Maple syrup: I have personally never had the cojones to brew a beer using maple syrup, although I can envision situations in which it might work very well. In Charlie Papazian's "New Complete Joy of Home Brewing", he advocates the use of at least one gallon of maple syrup in a five-gallon batch of beer. Most commercial storebought maple syrup is less than 5% actual maple syrup, the rest being made up of corn syrup. This is fairly cheap stuff, while pure maple syrup can run $10-12 US per quart. Papazian doesn't make it clear which variety he's talking about, but if it's the latter, that's an expensive batch of beer. In either case, the amount seems high to me, and I can only imagine a very strongly maple-flavored brew as a result. Other recipes I've encountered utilizing maple syrup have used as little as 12 ounces, and I've never seen one that used more than two quarts (half a gallon). This range seems more reasonable to me, and if you're going to brew a maple-augmented beer, I'd suggest starting smaller and increasing the amount in future batches if it works well.

Honey: Honey is a very popular ingredient in beer, and rightfully so. It also has a number of special considerations which the other sugars we've discussed do not. Honey contains a variety of sugars, mostly glucose and fructose, but smaller amounts of maltose and sucrose as well. In addition to the sugars, honey is likely to contain other ingredients, which can include pollen, enzymes, wild yeast, beeswax and even tiny fragments of the bees themselves. These will be present in greater concentrations in raw honey, which you might get at a roadside stand or farmer's market. None of these are necessarily bad things, but honey should always be boiled for the full duration of your wort, at least 60 minutes, to neutralize any potentially harmful ingredients (harmful to your beer, not to you). Honey is very fermentable, and will lend a dry, crisp sweetness to your beer. It's a very tasty addition to weiss beers, lagers, and lighter ales. One pound of honey is usually enough, and more than two pounds will detract noticeably from your beer's malty character. There are several types of honey available. The two most popular among homebrewers are clover honey, which has the most "traditional" honey flavor, and orange blossom honey, which contributes pleasant citrus undertones. Alfalfa honey is probably the lightest and least flavorful variety, making it popular for those who want to avoid the often saccharine finish that honey can lend to a beer. Some farms and markets may also sell wildflower honey, which has a light, flowery, almost herbal aroma and flavor which can be a wonderful complement to certain types of aromatic hops when used in pale ales and other light brews. See Homebrewing 202: Hop Selection and Use for more information on hops.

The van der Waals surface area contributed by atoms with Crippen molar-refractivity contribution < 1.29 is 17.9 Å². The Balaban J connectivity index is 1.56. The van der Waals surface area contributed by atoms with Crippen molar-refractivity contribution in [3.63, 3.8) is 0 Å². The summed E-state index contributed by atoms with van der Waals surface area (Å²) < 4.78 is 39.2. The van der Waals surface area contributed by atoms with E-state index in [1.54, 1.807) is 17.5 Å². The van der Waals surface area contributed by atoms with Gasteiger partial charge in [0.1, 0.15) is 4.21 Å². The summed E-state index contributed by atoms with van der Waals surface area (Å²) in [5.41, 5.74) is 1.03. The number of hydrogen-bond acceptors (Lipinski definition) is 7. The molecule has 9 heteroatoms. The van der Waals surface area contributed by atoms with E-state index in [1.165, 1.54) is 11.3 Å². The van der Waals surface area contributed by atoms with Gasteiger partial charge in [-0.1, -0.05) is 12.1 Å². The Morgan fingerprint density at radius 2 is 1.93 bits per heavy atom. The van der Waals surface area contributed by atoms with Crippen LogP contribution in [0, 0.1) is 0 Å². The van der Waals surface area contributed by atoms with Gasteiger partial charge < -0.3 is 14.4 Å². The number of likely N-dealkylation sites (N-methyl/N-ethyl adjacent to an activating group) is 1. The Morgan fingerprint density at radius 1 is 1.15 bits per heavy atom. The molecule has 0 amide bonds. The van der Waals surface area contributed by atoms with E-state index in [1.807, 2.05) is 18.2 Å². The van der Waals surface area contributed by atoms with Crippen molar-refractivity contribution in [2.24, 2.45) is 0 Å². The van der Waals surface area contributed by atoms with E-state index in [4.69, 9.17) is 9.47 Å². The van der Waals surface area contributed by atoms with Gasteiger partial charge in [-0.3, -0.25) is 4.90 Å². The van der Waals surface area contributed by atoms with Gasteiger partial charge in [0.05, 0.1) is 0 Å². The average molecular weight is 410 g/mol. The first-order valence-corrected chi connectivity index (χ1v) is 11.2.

That about covers the major types of sugars available for use by the homebrewer. There are many more sources of sugar in the world, of course, which you may wish to experiment with as time goes on. When experimenting with other sugars, it's best to do some research first. Look around and see if you can find other recipes which use it. It's also a good idea to search the Home Brewing Digest's archives at There, people will knowledge bases ridiculously superior to yours and mine discuss every possible aspect of brewing on a daily basis. You will undoubtedly find some reference there to someone who has already tried what you're thinking of and you can learn from their results. As they say, your radical ideas about homebrewing have already occurred to others. The most important thing is that you're brewing what you like and having fun doing it.